Even though the PCI DSS is detailed, organizations needed more meticulous details to help them understand how to apply the DSS to their wireless environments. The guide provides that guidance and expands on the practical methods for secure deployment of wireless in payment card transaction environments.

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For instance, Chapter 3 details the specific wireless requirements for PCI DSS and general networking. The guidelines note that an entity must comply with the wireless requirements, even if they do not use wireless as part of their CDE. This is needed as the PCI DSS doesn't state how easy it is for someone to establish a rogue wireless access point on a network. When a wireless access point is enabled, it will often have an Ethernet connection tied into some part of the payment network. The wireless access point can then enable an attacker to bridge the connections and gain access to the payment network.

The guide concludes with Chapter 4. It offers applicable requirements for in-scope wireless networks, which details each of the specific requirements. Chapter 4 is the most detailed chapter in the guide and provides the most technical information on the specifics of securing wireless networks. Key points of the chapter include the recommendation to disable all unnecessary applications, ports and protocols, to not advertise organization names in the SSID broadcast, and more.

Beyond the guidelines
The PCI DSS Wireless Guidelines is a valuable document, but the underlying issue is that the recommendations written should have been implemented before any wireless network was deployed. Organizations that are serious about wireless and security should go beyond the guidelines and take the following steps:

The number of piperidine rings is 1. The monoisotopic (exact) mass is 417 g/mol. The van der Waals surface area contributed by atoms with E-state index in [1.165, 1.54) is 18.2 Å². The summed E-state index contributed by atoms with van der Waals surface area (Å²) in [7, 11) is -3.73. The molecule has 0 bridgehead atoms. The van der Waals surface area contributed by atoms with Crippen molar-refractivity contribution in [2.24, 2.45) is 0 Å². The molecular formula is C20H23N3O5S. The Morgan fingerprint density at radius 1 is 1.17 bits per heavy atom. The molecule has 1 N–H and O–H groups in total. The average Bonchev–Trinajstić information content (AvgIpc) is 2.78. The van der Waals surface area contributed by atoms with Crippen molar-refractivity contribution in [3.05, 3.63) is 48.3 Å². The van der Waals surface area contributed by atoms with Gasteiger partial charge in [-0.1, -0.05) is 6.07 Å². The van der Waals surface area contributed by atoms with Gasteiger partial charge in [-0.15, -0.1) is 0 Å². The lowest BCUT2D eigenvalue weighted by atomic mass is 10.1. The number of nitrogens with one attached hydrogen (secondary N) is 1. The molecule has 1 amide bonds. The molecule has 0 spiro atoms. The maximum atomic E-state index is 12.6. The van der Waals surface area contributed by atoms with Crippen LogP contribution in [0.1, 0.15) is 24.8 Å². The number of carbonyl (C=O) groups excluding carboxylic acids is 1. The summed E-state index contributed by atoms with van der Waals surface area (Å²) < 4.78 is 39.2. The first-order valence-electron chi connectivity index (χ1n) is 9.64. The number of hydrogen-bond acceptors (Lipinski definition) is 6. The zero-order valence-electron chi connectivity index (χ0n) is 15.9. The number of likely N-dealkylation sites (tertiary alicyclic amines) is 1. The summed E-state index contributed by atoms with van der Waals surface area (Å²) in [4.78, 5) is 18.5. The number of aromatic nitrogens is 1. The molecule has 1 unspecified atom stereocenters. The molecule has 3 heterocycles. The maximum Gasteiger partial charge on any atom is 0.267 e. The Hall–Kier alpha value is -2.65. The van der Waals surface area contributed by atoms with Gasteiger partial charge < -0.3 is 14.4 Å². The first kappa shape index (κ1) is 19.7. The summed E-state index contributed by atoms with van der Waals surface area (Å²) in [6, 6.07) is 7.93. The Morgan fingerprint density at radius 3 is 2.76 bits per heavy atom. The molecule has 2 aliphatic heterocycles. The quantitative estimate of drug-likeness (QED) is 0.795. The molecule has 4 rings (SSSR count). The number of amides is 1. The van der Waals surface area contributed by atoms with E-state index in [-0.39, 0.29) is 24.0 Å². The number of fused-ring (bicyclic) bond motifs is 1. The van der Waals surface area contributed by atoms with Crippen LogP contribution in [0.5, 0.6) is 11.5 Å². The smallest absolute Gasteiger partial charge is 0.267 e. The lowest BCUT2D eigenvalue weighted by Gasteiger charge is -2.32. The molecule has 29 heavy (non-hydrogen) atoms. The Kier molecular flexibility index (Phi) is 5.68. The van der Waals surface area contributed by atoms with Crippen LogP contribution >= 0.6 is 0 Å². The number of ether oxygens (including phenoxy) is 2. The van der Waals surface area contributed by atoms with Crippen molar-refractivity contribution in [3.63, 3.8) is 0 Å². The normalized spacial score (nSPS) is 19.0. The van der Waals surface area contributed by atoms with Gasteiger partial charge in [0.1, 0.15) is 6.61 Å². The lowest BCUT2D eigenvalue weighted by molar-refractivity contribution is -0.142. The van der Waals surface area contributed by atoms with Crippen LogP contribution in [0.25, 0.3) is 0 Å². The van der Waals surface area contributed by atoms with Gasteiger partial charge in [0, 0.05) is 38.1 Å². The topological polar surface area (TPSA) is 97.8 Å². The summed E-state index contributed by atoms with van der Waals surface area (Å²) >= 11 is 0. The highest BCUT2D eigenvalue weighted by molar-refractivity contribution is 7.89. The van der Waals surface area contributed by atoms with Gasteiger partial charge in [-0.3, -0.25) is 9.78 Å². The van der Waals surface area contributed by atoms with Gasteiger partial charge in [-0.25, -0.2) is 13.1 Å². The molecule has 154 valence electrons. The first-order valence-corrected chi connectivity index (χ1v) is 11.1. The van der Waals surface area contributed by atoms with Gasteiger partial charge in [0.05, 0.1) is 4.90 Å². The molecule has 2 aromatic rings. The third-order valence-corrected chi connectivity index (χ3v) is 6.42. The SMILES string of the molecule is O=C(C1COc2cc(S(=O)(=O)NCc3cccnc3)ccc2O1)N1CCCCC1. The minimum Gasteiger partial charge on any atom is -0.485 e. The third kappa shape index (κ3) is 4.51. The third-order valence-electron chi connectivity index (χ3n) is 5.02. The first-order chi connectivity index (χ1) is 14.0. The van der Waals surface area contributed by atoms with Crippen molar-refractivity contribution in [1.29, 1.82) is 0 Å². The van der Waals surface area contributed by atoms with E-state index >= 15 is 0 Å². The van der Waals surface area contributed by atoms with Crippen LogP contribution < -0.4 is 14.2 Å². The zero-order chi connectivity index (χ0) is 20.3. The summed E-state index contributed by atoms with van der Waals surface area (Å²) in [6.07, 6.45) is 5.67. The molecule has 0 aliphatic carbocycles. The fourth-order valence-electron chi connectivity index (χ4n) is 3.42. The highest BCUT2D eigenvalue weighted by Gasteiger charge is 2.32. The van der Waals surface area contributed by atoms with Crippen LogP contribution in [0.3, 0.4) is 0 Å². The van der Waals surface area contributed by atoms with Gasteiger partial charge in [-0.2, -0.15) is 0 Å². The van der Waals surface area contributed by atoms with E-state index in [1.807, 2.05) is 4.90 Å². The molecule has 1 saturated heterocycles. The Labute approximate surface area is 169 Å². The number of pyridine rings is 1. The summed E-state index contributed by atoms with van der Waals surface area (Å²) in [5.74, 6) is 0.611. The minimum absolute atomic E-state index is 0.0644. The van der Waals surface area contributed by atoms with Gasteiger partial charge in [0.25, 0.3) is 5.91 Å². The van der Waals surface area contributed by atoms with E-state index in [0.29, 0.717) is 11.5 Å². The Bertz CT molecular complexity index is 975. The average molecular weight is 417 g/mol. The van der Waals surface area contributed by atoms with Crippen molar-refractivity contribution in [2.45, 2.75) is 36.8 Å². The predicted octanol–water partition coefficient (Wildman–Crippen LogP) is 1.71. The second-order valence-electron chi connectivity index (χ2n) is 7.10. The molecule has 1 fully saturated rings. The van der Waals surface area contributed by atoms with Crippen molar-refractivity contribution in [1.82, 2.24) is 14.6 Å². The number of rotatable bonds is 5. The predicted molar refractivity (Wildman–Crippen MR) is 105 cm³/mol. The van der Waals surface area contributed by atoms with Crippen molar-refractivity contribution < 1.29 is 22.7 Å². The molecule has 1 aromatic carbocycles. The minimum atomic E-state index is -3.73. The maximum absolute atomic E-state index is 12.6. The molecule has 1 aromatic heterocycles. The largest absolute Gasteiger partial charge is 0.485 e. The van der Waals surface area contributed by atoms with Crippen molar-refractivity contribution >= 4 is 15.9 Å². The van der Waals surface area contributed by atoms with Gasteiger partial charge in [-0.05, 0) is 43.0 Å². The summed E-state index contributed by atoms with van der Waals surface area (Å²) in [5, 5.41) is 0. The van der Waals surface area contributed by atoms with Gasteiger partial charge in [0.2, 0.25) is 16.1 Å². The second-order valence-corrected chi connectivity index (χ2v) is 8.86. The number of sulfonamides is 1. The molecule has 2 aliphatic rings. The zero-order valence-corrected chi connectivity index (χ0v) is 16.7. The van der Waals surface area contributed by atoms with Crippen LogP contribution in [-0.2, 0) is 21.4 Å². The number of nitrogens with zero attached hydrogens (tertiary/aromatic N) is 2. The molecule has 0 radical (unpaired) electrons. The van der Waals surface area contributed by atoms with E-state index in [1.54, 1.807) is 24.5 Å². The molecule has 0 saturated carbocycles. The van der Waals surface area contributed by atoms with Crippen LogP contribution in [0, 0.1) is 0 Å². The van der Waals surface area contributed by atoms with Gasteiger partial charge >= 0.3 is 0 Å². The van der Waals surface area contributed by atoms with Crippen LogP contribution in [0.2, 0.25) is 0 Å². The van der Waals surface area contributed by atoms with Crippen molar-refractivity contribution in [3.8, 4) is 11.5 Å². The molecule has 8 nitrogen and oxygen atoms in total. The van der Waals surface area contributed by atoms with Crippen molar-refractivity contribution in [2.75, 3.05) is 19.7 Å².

• Architecture -- Ensure the wireless security architecture is centrally controlled, with coordinated access points that are resistant to attack by securely configuring them and ensuring they are patched.
  • Network diagrams -- These are always valuable, but are even more crucial in a PCI environment. Ensure your wireless network diagrams detail the locations of any wireless devices on the network. Once that is done, validate the network diagram using wireless scanning tools. You can use free open source tools such as NetStumbler or Kismet, or more powerful commercial tools such as those offered by Motorola Inc.'s AirDefense unit or AirMagnet Inc.
  • Data mapping -- Many organizations seek to guarantee that no cardholder data goes over wireless. But the only way to verify that is by mapping the data. By documenting how credit card transaction data flows over the network, you can then determine if it is going over the wireless network, which would then be in scope from a PCI perspective.
  • Maintaining compliance -- The hardest aspect is maintaining PCI compliance, as it requires constant vigilance. Ensure you have detailed security and compliance management processes to ensure the wireless networks will remain PCI compliant.

About the author:
Ben Rothke CISSP, PCI QSA, is a Senior Security Consultant with BT Professional Services and the author of Computer Security: 20 Things Every Employee Should Know (McGraw-Hill).


This was first published in October 2009